The gateway system only works for countries that have opted for a decentralised model, meaning France will be unable to take part. Ireland will have a shared gateway server with Northern Ireland as well as the EU, meaning positive-test keys will be shared to both – but keys it downloads from Northern Ireland won’t be subsequently shared to the EU and vice versa, Harte says.
There are other ways to go about this. Every app could talk to each backend server, but the added complexity means it doesn’t scale if additional countries need to be added. Alternatively, each country’s app could have a shared back-end, all talking to the same place. That’s the system being used in the US thanks to efforts by the Association of Public Health Laboratories, which has teamed up with Microsoft to build a single key server for all state-level apps, meaning notifications can work across state lines.
All of this means a global contact tracing app is possible, but not trivial to build. That’s easiest if every country uses the Google-Apple framework; Australia, Mexico, Singapore and many more don’t. It’s possible to build a system that can link decentralised and centralised systems, but the random ID formats are different so they can’t simply be fed into each other’s systems. That means they’d need to be translated and that’s likely to spark errors. “It’s a lot of challenges to get that working reliably,” Harte says.
Second, concerns around bandwidth need to be addressed. “One obstacle is that, when using the privacy-preserving Apple Google EN model, the exposure keys of all new cases must be downloaded and matched locally on every user’s device,” says Chris Hicks, a research associate at the Alan Turing Institute.
“Each additional region that must be included when matching exposure keys adds overhead to every client device, and to the backend that serves those clients.” Estimates suggest that the gateway service will receive 390MB per day, and that will be subsequently downloaded by each participating country and pushed back to each and every app system. If 12 million people used the app in England and Wales, he calculates that would cause traffic of 4.7 petabytes each and every day. (There have currently been more than 17 million downloads of the English and Welsh app).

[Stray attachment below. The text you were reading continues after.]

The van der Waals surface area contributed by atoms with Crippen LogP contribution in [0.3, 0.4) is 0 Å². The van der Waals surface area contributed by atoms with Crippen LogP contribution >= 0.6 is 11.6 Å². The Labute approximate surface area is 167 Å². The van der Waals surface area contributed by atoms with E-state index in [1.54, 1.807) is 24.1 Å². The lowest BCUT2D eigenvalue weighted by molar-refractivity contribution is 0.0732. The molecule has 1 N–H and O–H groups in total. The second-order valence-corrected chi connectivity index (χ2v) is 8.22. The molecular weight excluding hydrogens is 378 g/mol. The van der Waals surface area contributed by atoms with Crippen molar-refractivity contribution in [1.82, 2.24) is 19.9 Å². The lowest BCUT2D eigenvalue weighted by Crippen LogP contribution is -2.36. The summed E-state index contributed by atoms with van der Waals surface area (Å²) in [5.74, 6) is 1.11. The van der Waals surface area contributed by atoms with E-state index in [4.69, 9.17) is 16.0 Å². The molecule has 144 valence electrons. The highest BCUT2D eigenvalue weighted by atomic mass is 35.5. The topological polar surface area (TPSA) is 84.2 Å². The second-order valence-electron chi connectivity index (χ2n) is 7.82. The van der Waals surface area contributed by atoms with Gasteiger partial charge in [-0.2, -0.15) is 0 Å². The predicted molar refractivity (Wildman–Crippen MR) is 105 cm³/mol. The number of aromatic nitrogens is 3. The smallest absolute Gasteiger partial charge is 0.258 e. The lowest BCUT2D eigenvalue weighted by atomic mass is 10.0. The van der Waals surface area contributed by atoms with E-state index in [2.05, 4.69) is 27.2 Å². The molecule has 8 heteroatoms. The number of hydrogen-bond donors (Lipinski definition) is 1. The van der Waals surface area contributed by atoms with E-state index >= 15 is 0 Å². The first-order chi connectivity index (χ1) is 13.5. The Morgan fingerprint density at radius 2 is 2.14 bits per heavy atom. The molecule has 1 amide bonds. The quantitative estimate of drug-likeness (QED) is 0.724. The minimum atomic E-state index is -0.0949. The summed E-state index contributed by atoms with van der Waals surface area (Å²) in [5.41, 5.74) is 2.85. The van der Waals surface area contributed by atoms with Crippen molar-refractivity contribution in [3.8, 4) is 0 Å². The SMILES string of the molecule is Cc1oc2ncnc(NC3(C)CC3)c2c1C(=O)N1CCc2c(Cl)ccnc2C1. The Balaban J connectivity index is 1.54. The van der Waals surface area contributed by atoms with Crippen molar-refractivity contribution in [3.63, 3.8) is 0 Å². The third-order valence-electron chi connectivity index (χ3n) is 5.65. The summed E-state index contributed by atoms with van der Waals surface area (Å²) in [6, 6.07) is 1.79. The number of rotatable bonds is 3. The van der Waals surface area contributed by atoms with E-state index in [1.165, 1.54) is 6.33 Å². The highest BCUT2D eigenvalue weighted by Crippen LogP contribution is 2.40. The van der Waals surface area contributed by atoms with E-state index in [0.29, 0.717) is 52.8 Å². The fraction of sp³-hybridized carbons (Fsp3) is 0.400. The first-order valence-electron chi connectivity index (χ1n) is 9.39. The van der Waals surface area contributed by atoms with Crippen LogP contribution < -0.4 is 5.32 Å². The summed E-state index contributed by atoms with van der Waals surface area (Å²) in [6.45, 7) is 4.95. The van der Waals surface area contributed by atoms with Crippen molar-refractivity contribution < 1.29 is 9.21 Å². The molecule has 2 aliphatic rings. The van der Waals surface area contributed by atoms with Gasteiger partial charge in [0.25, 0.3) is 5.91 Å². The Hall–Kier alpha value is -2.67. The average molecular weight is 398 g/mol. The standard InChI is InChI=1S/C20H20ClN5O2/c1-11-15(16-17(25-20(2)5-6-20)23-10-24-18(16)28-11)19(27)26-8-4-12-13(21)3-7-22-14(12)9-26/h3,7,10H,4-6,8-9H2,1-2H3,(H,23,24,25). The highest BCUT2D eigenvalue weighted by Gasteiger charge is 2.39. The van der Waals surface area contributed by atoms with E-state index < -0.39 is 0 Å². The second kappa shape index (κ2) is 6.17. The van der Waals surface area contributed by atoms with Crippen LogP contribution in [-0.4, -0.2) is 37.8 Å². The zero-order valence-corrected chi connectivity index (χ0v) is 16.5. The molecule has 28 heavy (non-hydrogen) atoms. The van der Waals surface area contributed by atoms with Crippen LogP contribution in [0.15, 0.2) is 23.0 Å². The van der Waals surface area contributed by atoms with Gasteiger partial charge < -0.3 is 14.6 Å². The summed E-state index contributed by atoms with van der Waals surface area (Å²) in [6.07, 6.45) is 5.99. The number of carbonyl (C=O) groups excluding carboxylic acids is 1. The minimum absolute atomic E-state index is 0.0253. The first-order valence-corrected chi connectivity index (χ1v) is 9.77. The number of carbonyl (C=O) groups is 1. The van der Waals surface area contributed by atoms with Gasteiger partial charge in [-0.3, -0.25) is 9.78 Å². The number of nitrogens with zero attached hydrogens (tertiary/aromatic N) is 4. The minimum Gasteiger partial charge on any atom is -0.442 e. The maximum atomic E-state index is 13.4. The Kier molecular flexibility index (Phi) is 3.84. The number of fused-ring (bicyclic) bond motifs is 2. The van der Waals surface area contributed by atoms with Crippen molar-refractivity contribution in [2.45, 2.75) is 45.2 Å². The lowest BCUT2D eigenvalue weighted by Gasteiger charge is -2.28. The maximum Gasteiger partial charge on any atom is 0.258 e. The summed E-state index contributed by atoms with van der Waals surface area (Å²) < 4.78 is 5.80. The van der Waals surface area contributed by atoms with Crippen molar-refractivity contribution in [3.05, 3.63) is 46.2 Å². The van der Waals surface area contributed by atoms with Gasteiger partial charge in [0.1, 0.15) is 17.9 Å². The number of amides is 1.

“One option that could save a significant amount of traffic overhead, at the expense of some privacy, would be to restrict the distribution of international diagnosis keys to users which indicate they have travelled internationally,” he adds. To do this people would have to tell apps about their travel.
Harte agrees that the volume of keys uploaded and downloaded is a real challenge, but bandwidth aside, adds that NearForm has stress tested its own system with millions of keys and so far it’s all worked. “But it’s another layer of testing and consideration that needs to be factored in when you’re getting to those kinds of volumes,” he admits.
There are solutions, but they come with tradeoffs. “The Apple Google system is already quite optimised and only uploads around 14 Temporary Exposure Keys (TEKs) per user that is tested positive,” says Hicks. “Perhaps downloading the necessary international keys could be restricted to users that have travelled internationally but this would come at [the] cost of some privacy.”
And third, everyone would have to want to do it – and if even the EU doesn’t have all countries on board, making the rest of the world agree to a system is likely an unsolvable challenge. “The question is not necessarily technical, but more legal,” says Bahrke. To bring outsiders into the EU system, non-members would need to agree to follow the EU directive that encompasses the exchange of health data, for example.
But a wider challenge may be convincing anyone – governments or the public – that such contact tracing apps are useful enough to bother taking on such a challenge, as questions remain around relying on Bluetooth for tracking and the uptake of QR code check-ins. Weeks after launch, the England and Wales app had sent only alert about breakouts at venues. If such apps aren’t actually useful inside borders, there’s nothing to suggest that’s any different globally.
And take-up remains less than hoped. The country with the highest download rate for a contact tracing app in September was Singapore, with just 40 per cent, with others seeing much lower take-up and few notifications. If you can’t convince citizens inside a country to use an app, good luck doing so around the world.